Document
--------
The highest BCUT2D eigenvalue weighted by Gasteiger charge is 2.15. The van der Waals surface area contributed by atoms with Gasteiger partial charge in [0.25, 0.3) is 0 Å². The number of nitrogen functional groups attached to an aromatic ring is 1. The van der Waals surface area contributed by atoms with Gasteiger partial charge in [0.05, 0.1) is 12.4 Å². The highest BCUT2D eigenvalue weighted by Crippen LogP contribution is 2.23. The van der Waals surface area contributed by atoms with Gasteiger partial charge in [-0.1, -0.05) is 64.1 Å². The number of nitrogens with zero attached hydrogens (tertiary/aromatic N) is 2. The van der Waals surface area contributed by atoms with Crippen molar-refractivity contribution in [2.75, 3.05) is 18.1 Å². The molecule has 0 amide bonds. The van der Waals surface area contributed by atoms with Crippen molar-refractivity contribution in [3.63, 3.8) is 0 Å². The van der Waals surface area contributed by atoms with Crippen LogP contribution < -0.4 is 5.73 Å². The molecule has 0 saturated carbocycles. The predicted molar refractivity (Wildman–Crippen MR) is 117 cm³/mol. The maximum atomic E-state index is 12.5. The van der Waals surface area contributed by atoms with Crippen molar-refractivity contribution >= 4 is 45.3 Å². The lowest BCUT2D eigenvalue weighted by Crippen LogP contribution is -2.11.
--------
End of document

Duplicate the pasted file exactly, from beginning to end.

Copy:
The highest BCUT2D eigenvalue weighted by Gasteiger charge is 2.15. The van der Waals surface area contributed by atoms with Gasteiger partial charge in [0.25, 0.3) is 0 Å². The number of nitrogen functional groups attached to an aromatic ring is 1. The van der Waals surface area contributed by atoms with Gasteiger partial charge in [0.05, 0.1) is 12.4 Å². The highest BCUT2D eigenvalue weighted by Crippen LogP contribution is 2.23. The van der Waals surface area contributed by atoms with Gasteiger partial charge in [-0.1, -0.05) is 64.1 Å². The number of nitrogens with zero attached hydrogens (tertiary/aromatic N) is 2. The van der Waals surface area contributed by atoms with Crippen molar-refractivity contribution in [2.75, 3.05) is 18.1 Å². The molecule has 0 amide bonds. The van der Waals surface area contributed by atoms with Crippen molar-refractivity contribution in [3.63, 3.8) is 0 Å². The van der Waals surface area contributed by atoms with Crippen LogP contribution < -0.4 is 5.73 Å². The molecule has 0 saturated carbocycles. The predicted molar refractivity (Wildman–Crippen MR) is 117 cm³/mol. The maximum atomic E-state index is 12.5. The van der Waals surface area contributed by atoms with Crippen molar-refractivity contribution >= 4 is 45.3 Å². The lowest BCUT2D eigenvalue weighted by Crippen LogP contribution is -2.11.